A chill is in the air and what is commonly known as "cold and flu season" is now upon us. The increase in viral respiratory illnesses really has less to do with actual temperature changes and more to do with the fact that people spend more time indoors, in close quarters, where germs can more easily and rapidly spread. Sometimes catching a virus is simply inevitable, but there are certainly steps you can take for yourself and your children to decrease the likelihood of becoming ill.
We spoke with Rachel Orscheln, MD, Assistant Professor of Pediatrics in the division of Infectious Diseases at St. Louis Children's Hospital and Washington University about common seasonal illnesses in kids and how to protect against them, as well as treat them.
"This time of year we see a variety of different respiratory viruses that can have slightly different manifestations," says Dr. Orscheln. "Right now, we're seeing a lot of kids coming in with viral croup. Because we have tests that can see exactly which virus is causing the symptoms, we know that many of these kids are infected with Parainfluenza virus, which is a common cause of viral croup. We're also seeing a lot of kids infected with likely Rhinovirus infection and that often triggers problems like an asthma exacerbation."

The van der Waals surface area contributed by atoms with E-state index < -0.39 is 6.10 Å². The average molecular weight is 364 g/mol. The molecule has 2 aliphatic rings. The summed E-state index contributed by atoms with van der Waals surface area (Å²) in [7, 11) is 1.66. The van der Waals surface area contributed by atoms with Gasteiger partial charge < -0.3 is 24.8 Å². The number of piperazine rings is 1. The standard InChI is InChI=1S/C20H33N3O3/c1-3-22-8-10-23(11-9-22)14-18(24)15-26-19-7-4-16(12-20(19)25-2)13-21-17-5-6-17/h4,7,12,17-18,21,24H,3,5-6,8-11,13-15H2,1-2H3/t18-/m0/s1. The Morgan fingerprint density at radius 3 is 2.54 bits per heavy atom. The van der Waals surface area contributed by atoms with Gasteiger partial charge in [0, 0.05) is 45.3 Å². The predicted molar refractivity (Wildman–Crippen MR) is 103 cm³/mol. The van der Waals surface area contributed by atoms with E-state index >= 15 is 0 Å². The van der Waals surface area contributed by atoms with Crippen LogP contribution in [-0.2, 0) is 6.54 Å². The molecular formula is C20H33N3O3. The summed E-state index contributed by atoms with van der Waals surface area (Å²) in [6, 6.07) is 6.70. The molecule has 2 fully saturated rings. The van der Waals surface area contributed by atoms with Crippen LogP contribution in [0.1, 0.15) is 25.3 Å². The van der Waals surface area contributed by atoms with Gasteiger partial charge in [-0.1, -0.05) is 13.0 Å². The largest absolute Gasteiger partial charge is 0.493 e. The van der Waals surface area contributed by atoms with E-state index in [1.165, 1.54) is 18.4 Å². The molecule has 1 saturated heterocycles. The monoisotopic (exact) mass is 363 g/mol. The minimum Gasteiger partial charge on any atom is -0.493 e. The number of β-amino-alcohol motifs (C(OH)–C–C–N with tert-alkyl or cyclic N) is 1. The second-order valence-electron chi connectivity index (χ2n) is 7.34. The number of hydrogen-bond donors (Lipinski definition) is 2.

With many viruses circulating each year, getting an annual flu vaccine is an easy first line of defense. Flu vaccines are part of the the U.S. vaccination schedule, so in the same way that it is recommended for children to receive their polio or measles vaccines, it is recommended that they receive a yearly flu shot after six months of age. One question that's often on many parents' minds is how the viruses included in each year's unique vaccine are determined.
"There is a group that looks at what influenza viruses are circulating in the Southern part of the hemisphere, and then they try to predict what will be circulating in the U.S. for the following flu season," Dr. Orscheln explains. "So the vaccine is composed of two strains of Influenza A and two strains of Influenza B and there is a hope that will match the circulating strains and provide protection."